In B.C., the first instance of the COVID-19 Omicron strain was reported in a patient from the Fraser Health Authority with a recent travel history from Nigeria. Provincial health officer Dr. Bonnie Henry provides an update on COVID-19.
In the last few days, 900 to 1,000 people have migrated to Canada from southern Africa, according to Health Minister Adrian Dix. Two hundred four of those travellers arrived in B.C., including the contaminated person, who is isolated at present.
According to provincial health officer Dr. Bonnie Henry, the case was identified through whole-genome sequencing, which is performed on everyone who tests positive for COVID19 after travelling overseas. She stated that “we can be confident” that the variation has not yet spread widely in British Columbia.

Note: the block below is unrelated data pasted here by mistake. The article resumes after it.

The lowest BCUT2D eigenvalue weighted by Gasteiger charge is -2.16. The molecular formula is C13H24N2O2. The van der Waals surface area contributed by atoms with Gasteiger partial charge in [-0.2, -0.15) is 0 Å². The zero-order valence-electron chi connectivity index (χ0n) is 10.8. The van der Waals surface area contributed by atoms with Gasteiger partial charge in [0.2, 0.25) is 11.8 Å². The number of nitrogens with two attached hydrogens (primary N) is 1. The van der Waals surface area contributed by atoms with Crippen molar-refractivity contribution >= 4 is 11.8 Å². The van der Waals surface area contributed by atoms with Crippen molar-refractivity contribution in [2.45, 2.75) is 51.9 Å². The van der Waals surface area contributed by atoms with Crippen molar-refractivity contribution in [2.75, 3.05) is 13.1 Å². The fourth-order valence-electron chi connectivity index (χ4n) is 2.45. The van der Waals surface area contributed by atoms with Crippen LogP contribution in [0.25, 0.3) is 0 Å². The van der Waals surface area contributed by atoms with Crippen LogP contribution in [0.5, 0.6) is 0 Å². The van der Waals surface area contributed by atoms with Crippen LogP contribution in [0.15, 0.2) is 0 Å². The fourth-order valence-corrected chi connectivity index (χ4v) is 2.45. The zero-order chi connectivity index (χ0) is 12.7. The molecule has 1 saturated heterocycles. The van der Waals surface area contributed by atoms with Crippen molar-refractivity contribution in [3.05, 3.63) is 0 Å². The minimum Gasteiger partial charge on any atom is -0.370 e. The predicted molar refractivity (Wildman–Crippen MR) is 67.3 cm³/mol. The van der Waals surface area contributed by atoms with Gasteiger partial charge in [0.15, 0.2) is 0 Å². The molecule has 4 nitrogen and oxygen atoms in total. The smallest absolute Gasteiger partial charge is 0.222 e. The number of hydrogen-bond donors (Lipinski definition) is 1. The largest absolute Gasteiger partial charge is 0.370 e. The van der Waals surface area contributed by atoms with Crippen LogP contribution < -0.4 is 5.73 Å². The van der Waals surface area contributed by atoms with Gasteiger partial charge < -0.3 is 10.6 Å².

According to experimental evidence, the new strain spreads more easily, but it will take many weeks to gather enough data to determine whether it causes more severe sickness or makes vaccinations less effective, according to Henry. “We know that these alarming changes can occur and that in areas where vaccination rates are poor, they can spread quickly.”
Alpha, Beta, Gamma, and Delta are the four other varieties of concern that Omicron follows. In B.C. Delta has prevailed. The Delta strains AY 25 and AY 27, with a scattering of AY 4.2 — termed the Delta variation plus — account for 99.6% of cases in B.C., according to Henry. It’s unclear whether Omicron will be able to compete with Delta in this region, she said.
After a rise in cases, Omicron was discovered in South Africa, but it’s unclear when it first appeared. There have been cases recorded from all across the globe. The existence of the Omicron strain was reported in Alberta for the third time in Canada. On Sunday, Ontario announced the first cases, while Quebec did so on Monday.
Source: Times Colonist